3. Autophosphorylation of another site within interdomain B, Tyr317, is proposed to function in the negative regulation of Syk activity by serving as a binding site for c-Cbl, a protein that ubiquitinates Syk and targets it for proteasome-mediated degradation (11;21-23). Signal transduction in B cells and mast cells is negatively regulated upon Tyr317 phosphorylation (10;23). Expression of a Tyr317 mutant (Y317F) resulted in an increase in FcεRI-induced degranulation as well as an increase in PLCγ1 and PLCγ2 phosphorylation (23). The corresponding residue in Zap70 (Tyr292) also binds c-Cbl (24) and is a negative-regulatory phosphorylation site [i.e.,dephosphorylation of Tyr292 is required for Zap70 activation] (21;25). Cells expressing a Zap70 Tyr292 mutant (Y292F) exhibit a hyperactive phenotype in T-cell receptor signaling (26).

  4. Autophosphorylation of Tyr342 mediates the binding of Syk to the SH2 domain of Vav1, facilitating Syk-mediated phosphorylation of Vav1, a guanine nucleotide exchange factor for the Rho/Rac GTPases (27).  Tyr342 and/or Tyr346 are required for the interaction of Syk and PLCγ1 via adaptor molecules such as LAT, SLP-76, or BLNK in immune cells (9;13;28;29). In addition to binding PLCγ1 in vitro, autophosphorylated Tyr346 has also been shown to bind to the SH2 domain of the P13K regulatory subunit, p85 (30). In vitro expression of a Syk mutant with mutations of both Tyr342 and Tyr346 (Y342F and Y356F, respectively) abrogated FcɛRI-induced degranulation of mast cells, calcium flux, phosphorylation of PLCγ1, PLCγ2, LAT, SLP76, and Vav1 as well as AKT and ERK activation (11). Comparison of mast cells expressing either the Y342F or Y346F mutant determined that ERK and AKT activation is more dependent on Tyr346 than Tyr342 (11). Mutant Syk (Y342F, Y346F) was not constitutively active in an IgM-BCR-expressing B-cell line, but could be activated by the BCR (31). In contrast, a mutant Syk with both Tyr342 and Tyr346 mutated to glutamic acid was more active in phosphorylating SLP-65 than wild-type Syk (31).

  5. In vitro analysis determined that Tyr358 is autophosphorylated, although the function is unknown (19).

  6. Within the activation loop of the kinase domain, Tyr519 and Tyr520 are autophosphorylated following Syk binding to phosphorylated ITAMs. Similar Tyr residues are found in activation loops of other protein tyrosine kinases, including Zap70 and the insulin receptor. In the case of the insulin receptor, dephosphorylated Tyr1162 within the activation loop physically blocks ATP binding to the active site (32). Phosphorylation of Tyr1162 relieves the inhibition, allowing for kinase activation (32). Phosphorylation of Tyr519 and Tyr520 is required for Syk signal transduction including, although not absolutely required for Syk kinase activity (33;34).  Activation loop autophosphorylation sustains Syk signaling after transient ITAM phosphorylation ends (35).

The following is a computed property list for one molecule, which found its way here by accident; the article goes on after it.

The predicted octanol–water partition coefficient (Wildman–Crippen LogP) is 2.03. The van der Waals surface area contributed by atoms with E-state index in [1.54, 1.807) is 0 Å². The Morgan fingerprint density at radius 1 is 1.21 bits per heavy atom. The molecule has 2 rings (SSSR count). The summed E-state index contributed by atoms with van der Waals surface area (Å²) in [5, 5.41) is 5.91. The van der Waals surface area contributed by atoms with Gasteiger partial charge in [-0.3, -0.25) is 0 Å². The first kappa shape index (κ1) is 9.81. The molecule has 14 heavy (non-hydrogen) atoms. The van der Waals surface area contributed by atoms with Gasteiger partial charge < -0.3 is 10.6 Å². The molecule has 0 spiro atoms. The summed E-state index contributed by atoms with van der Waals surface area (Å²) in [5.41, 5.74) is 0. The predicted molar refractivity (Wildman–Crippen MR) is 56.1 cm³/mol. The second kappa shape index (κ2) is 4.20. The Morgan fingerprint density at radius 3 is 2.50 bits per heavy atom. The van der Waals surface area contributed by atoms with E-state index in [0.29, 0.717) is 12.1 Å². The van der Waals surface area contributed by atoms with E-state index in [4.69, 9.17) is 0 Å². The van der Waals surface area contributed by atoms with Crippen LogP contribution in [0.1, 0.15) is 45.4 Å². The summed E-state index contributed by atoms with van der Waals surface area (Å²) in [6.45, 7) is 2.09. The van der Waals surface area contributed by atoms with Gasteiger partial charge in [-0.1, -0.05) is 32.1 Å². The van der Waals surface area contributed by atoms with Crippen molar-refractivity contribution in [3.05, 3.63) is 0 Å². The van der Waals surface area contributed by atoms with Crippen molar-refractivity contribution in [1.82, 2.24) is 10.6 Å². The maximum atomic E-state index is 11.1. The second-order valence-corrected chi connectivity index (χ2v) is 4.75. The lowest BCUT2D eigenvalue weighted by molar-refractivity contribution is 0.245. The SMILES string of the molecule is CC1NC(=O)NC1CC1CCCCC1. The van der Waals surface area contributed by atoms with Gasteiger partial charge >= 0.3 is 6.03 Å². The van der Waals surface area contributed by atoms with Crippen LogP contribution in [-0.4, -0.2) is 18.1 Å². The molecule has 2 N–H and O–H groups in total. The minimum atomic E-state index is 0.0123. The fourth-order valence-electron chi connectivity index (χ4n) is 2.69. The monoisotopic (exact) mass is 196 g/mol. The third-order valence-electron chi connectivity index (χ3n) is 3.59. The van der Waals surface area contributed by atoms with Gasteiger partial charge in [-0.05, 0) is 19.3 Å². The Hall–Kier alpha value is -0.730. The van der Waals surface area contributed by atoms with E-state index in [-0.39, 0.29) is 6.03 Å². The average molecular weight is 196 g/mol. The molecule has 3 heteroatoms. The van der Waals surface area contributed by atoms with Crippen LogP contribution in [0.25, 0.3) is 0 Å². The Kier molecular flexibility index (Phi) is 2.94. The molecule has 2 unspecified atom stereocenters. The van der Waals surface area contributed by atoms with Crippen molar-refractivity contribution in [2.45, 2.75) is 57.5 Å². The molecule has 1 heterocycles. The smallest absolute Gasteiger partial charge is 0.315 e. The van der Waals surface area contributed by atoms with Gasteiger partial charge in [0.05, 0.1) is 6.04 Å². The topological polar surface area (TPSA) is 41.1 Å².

7. Phosphorylated Tyr624 binds to the SH2 domain of SLP-65, an association essential for BCR signaling and B cell development (31).

  8. Tyr623, Tyr624, and Tyr625 maintain Syk in an inactive form (36;37). Expression of a Syk mutant in which these three sites were mutated to phenylalanines led to increased TCR signaling in Jurkat T cells (36;37). Upon autophosphorylation, the Tyr-mediated autoinhibitory interactions are disrupted, resulting in an open, active conformation (19;37).

 

The Syk kinases are maintained in a closed, inactive conformation by interactions between residues in interdomain A, interdomain B, and the kinase domain (36;38;39). The C-terminal region of interdomain A contains residues important for maintaining the resting state [(8); reviewed in (2)]. In the inactive conformation, the SH2 domains are not aligned for ITAM binding and the kinase domain cannot perform the phospho-transfer reaction (36). Either phosphorylation of interdomain A/B tyrosines or binding of phosphorylated ITAMs to SH2 domains can release the inhibitory interactions that hold Syk in an inactive state, thereby permitting ATP and substrates access to the active site and stimulating Syk kinase activity (36;37;39)

 

The crystal structure of the kinase domain of human Syk (amino acids 353-635) has been solved [Figure 5; PDB: 1XBA; (40)]. The N-terminal lobe of the kinase domain is composed of a five-stranded β-sheet and a single α-helix, while the C-terminal lobe is largely α-helical with three short β-strands; the active site is between the two lobes (40). Unphosphorylated Syk kinase domain forms a loop-out conformation similar to what is seen in active, phosphorylated protein kinases, indicating that activation loop phosphorylation is not required for Syk kinase activity. A recent study crystalized full-length human Syk at 2.2 Å [Figure 6; PDB:4FL3; (41)]. In this structure, the topology of the Syk kinase domain is similar to inactive kinase domains. The interdomain linkers (helices αL1, αL2, and αL3) bind to helices αE and αI of the kinase domain, consistent with previous data supporting an autoinhibited conformation maintained by interactions between interdomains A and B, and the kinase domain. The SH2 domains each consist of a β-sheet flanked by two α-helices and the linkers consist of three α-helices to form a helical coiled coil (41).

 

The poppy mutation is a tyrosine to cysteine substitution at amino acid 501 within the C-terminal kinase domain. 

Expression/Localization

Syk is highly expressed in hematopoietic cells including B cells, immature T cells, mast cells, dendritic cells, basophils, osteoclasts, leukocytes, neutrophils, macrophages, and platelets [reviewed in (1-3)]. Syk is also expressed in non-hematopoietic cells including fibroblasts (embryonic and nasal), epithelial cells (breast and airway), hepatocytes, neuronal cells, and vascular endothelial cells, red blood cells, and synoviocytes (4).

 

In B cells, Syk is localized to both nuclear and cytoplasmic compartments [reviewed in (1)]. The mechanism by which Syk is transported between the nucleus and cytoplasm is unknown, but interdomain B is essential for this to occur (16). Upon BCR aggregation, Syk is recruited to the plasma membrane [(42); reviewed in (1)].